We are all guilty of wanting to skip the prep before painting furniture. We know that Fusion Mineral Paint requires minimal prep, has high hiding coverage, and a built-in top coat and we get so excited to start painting that it is SO TEMPTING to not prep at all before going to town on that piece you just picked up. But you mustn’t! Don’t believe me? We’re about to take a look at six reasons why you should definitely take the time to prep before painting furniture.
1. The older the furniture, the more layers of build-up it has
That adorable little vintage coffee table you just picked up probably has more build-up on it than you can possibly image. Cleaning products, oils from people touching the table, and the amount of times someone spilled coffee on it can really leave a mark on its surface. All of those things will keep paint from adhering. When painting furniture, it’s better to use something like Fusion Mineral Paint’s TSP, which is compatible with all surfaces, contains NO phosphates, and requires NO rinsing (!!!), to prevent your paint from lifting.
2. Scuff sanding gives your paint something to hold onto
3. Unfinished wood soaks up a lot of paint
Raw woods love to soak up paint. Thankfully, Fusion Mineral Paint has such great coverage that this probably won’t be an issue. However, if you do find that you’re not getting the color you desire, you can try applying primer first. Primer fills in the wood grain and creates a smooth coat for your paint to go on.
4. You’re painting on a smooth surface
If you are wanting to paint a smooth surface like a lacquered surface, laminate, metal, or glass, listen closely. After cleaning your surface with T.S.P., apply Fusion Mineral Paint’s Ultra Grip, which allows the paint to adhere to impossible surfaces. Just one very thin coat of Ultra Grip is all your piece will need to hold the paint.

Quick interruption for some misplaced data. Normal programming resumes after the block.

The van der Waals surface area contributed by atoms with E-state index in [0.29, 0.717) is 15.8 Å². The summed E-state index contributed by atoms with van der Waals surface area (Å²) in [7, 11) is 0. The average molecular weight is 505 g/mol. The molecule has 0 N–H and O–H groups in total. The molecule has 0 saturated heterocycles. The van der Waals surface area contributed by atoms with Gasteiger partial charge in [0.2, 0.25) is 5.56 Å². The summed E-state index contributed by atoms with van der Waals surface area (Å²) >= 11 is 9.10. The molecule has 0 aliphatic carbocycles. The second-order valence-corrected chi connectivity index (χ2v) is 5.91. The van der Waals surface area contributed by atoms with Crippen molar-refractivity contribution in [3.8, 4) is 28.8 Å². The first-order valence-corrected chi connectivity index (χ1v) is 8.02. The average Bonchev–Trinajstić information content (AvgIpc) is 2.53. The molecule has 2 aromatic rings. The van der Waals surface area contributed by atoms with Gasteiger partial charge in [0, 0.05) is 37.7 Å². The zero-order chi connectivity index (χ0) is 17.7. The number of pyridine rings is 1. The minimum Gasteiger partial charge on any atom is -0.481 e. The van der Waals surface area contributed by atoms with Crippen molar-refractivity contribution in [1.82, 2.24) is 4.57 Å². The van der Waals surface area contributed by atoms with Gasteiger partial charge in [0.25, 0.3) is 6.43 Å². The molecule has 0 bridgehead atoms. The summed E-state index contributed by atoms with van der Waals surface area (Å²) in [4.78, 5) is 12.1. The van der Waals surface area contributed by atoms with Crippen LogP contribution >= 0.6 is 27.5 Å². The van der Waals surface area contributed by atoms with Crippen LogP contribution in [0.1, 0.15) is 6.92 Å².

5. Some stains or dyes could bleed through your paint
Some older pieces of furniture were stained with dyes that can bleed through coats of paint. Other stains from daily use, if not removed during the scuff sanding step, can bleed through a coat of paint as well. With Fusion Mineral Paint’s high coverage color this typically isn’t a problem, but if you’re worried that your piece has stains that might bleed through, a shellac-based primer will prevent this from happening!
6. Naturally occurring tannic acid in wood can bleed through
Tannic acid is present naturally in a variety of woods but can also be applied as a chemical stain. The most common woods that bleed through are cherry, mahogany, knotty pine, and newer softwoods. Much like dyes, tannic acid can bleed through your paint coats and leave an undesired color behind. If you think this might be a problem even with the high coverage of Fusion Mineral Paint, applying a shellac-based primer will help prevent this from happening.
So remember, just because Fusion Mineral Paints are amazing it doesn’t mean you shouldn’t prep before painting furniture! Use Fusion’s TSP to clean any grime or dirt on your piece, give it a scuff sanding, and see if you’ll need a stain blocking primer before adding your favorite Fusion Mineral Paint color to that adorable piece of furniture that you’ve been dying to paint. You’ll thank us for it later.
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